The new issue of Charlie Hebdo is hitting newstands, on schedule, following last week’s shocking massacre and Sunday’s massive rally.

Although the satirical newspaper usually prints 60,000 copies, they are preparing a run of over 3 million for this issue. The cover, as promised, features the prophet Mohammed.

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Tout Est Pardonne” means “All is forgiven.” I can see two possible “translations” of this cover’s meaning:

1) Charlie Hebdo is forgiving Mohammed, who is standing in solidarity with them and against the terrorists who incorrectly claimed to be acting in his honor and in accordance with his teachings. Read this way, the cover stands similarly to the statements of Malek Merabet, whose brother, Ahmed, was a Paris police officer killed in the attack.

“My brother was Muslim and he was killed by two terrorists, by two false Muslims. Islam is a religion of peace and love. As far as my brother’s death is concerned it was a waste…One must not confuse extremists with Muslims. Mad people have neither colour or religion.”

2) Charlie Hebdo is sarcastically forgiving (but not really forgiving) Mohammed, whose apology is nothing but an insincere farce. As many pointed out, the Paris Unity March featured many world leaders who themselves are known for suppressing freedom of expression, sometimes in the name of religion.

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Read this way, the cover is skewering “Islam” for pretending to stand in solidarity with free expression, and responds to an insincere apology with an insincere expression of forgiveness. Of course they do not forgive Mohammed for inspiring the killing of their coworkers and friends, and they are offended that he pretends to stand with them.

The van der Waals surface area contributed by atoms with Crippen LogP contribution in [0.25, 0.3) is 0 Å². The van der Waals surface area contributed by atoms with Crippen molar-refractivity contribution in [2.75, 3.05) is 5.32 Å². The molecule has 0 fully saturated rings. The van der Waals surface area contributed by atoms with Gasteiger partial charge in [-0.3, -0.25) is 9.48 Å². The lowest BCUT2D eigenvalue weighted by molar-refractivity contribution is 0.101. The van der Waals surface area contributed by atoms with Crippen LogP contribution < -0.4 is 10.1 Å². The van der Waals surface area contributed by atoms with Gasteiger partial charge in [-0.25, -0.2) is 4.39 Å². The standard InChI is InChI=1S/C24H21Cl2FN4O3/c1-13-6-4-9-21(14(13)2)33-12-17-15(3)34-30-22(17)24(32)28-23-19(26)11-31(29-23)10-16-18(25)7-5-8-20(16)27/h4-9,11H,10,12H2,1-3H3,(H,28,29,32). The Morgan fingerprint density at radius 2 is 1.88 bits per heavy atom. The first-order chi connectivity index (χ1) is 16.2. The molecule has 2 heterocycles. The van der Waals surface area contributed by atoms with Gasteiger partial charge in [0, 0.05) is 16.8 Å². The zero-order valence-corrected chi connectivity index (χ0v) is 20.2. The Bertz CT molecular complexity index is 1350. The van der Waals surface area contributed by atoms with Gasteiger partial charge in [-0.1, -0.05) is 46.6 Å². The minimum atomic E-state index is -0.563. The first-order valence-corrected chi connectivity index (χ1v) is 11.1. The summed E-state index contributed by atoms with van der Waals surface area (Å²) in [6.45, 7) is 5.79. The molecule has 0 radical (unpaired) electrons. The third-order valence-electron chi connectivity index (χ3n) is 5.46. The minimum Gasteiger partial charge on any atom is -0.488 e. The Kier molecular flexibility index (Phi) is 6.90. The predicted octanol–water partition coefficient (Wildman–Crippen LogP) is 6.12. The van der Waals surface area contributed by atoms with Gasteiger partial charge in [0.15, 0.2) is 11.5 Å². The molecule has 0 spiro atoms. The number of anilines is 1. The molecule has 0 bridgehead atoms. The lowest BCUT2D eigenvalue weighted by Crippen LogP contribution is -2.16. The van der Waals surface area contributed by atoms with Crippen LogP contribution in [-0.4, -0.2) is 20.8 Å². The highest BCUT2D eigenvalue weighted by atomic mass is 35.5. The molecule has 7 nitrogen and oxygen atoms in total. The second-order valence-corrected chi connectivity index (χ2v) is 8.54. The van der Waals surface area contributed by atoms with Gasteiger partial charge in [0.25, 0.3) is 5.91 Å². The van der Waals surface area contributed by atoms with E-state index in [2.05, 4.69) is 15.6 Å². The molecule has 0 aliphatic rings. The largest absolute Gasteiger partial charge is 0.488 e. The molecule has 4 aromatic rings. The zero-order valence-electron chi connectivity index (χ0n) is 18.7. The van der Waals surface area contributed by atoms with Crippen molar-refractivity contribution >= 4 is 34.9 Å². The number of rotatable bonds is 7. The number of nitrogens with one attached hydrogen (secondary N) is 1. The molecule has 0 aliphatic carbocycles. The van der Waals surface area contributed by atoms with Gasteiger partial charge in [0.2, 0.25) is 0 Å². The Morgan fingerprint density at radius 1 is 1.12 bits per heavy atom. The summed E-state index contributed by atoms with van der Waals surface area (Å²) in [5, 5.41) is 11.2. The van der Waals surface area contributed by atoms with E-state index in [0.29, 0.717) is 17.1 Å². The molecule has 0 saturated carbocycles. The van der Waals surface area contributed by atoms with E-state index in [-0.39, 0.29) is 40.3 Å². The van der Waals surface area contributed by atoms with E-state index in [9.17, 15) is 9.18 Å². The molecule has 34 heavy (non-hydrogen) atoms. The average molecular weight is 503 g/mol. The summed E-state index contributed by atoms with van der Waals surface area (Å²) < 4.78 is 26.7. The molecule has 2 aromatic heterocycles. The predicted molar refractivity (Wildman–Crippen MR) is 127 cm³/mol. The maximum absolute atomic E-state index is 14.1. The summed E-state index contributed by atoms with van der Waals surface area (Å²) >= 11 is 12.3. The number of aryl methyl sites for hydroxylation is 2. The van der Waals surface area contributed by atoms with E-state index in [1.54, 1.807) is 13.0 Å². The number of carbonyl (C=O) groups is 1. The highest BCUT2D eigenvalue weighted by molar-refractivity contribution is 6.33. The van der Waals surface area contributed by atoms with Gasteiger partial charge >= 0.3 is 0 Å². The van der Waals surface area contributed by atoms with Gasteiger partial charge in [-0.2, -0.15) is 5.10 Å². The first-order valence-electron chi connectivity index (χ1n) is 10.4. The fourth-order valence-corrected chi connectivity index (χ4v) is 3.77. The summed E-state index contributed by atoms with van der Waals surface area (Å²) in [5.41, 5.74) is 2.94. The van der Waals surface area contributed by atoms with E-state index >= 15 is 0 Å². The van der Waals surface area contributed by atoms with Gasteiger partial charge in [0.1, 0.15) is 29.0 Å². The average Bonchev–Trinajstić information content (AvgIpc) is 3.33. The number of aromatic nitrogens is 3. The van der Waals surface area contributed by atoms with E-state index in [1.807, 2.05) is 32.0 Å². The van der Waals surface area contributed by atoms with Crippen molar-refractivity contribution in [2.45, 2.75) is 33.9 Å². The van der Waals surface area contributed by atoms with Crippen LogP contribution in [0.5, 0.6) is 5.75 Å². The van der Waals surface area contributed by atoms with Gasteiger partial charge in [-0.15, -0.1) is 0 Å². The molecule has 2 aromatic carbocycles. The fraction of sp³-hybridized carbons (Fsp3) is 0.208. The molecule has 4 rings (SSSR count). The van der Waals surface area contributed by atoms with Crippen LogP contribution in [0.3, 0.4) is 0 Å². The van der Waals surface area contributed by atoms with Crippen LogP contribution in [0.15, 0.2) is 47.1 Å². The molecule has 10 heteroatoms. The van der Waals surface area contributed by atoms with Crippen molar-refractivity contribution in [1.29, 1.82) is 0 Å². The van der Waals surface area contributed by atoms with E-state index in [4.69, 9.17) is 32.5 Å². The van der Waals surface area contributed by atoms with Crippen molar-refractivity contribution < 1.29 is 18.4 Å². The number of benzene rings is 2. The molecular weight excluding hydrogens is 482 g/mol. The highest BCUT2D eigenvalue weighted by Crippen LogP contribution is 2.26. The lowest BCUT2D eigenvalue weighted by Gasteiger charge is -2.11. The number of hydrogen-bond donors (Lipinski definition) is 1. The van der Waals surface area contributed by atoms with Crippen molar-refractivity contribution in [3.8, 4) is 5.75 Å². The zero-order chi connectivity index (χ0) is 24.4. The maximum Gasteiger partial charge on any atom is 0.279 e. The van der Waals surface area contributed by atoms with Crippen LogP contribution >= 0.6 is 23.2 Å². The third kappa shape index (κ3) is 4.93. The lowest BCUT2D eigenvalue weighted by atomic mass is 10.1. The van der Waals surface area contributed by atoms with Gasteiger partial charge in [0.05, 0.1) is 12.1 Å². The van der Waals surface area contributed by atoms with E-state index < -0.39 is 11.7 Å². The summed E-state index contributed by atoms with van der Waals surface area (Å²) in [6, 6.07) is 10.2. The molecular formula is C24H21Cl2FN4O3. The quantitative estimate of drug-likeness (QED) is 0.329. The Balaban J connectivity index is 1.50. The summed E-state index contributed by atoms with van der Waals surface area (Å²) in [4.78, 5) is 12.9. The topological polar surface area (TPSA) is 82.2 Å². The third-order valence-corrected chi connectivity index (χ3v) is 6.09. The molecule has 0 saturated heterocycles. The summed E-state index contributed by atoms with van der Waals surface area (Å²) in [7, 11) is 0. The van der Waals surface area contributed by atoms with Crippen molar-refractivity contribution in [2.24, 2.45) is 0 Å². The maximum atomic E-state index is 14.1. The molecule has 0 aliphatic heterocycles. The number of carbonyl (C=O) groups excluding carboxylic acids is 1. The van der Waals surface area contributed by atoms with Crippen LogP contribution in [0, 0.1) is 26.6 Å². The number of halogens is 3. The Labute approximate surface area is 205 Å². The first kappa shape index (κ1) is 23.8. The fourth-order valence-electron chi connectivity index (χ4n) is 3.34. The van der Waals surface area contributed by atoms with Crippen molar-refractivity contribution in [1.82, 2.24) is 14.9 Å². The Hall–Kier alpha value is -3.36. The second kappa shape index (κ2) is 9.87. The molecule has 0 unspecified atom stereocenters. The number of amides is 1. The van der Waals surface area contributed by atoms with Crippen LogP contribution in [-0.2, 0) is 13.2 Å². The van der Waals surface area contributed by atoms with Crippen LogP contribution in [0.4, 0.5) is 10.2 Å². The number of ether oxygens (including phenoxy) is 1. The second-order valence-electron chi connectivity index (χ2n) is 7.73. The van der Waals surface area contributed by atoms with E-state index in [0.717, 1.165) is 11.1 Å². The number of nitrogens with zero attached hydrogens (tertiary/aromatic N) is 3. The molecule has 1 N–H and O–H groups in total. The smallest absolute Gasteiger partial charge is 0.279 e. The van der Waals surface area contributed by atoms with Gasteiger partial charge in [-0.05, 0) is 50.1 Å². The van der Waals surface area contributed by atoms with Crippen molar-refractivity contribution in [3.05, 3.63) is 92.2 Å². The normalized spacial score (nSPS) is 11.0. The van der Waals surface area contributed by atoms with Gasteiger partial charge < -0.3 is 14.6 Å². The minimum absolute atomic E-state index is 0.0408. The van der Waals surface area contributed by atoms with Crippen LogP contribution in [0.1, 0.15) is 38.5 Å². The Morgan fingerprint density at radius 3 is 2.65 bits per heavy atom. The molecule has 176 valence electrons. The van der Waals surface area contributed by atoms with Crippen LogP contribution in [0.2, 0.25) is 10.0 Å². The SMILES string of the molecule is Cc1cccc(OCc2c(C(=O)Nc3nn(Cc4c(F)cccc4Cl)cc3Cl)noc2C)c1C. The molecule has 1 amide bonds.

There is nothing obviously inflammatory or offensive in this cover, yet it should actually offend everyone.

If the cover is to be read as sincere, those who assume that the West and the Islamic world are in a Samuel Huntington-style Clash of Civilizations may be offended by the insinuation that Islam, at its core, is a peaceful religion and sorry for what has occurred. They might see the cover as willful denial of the current state of the world. At the same time, many radicalized Muslims will be further enraged to see their prophet portrayed as a supporter of Charlie Abdo.

On the other hand, if both the solidarity and forgiveness in the cover are insincere, then the cover may offend those who work to amplify and promote the voices of peaceful Muslims around the world. Most of France’s 5-6,000,000 Muslims may see this cover as claiming that they are not honest about the true teachings of Islam, their own motives, and the value of their statements of loyalty to their country.

Which is it? I honestly do not know, and that ambiguity is perhaps the cover’s genius.

UPDATE
From The Guardian:

Asked to explain the magazine’s front cover, which features a cartoon of a crying Muhammad wearing a “Je suis Charlie” badge under the heading “All is forgiven”, [CH columnist Zineb] Rhazoui said: “We feel that we have to forgive what happened. I think those who have been killed, if they would have been able to have a coffee today with the terrorists and just talk to ask them why have they done this … We feel at the Charlie Hebdo team that we need to forgive.”
She added: “The two terrorists who killed our colleagues, we cannot feel any hate … The mobilisation that happened in France after this horrible crime must open the door to forgiveness. Everyone must think about this forgiveness.”
Her comments come after fresh condemnation of the Charlie Hebdo magazine by Muslim leaders over the magazine’s new cover.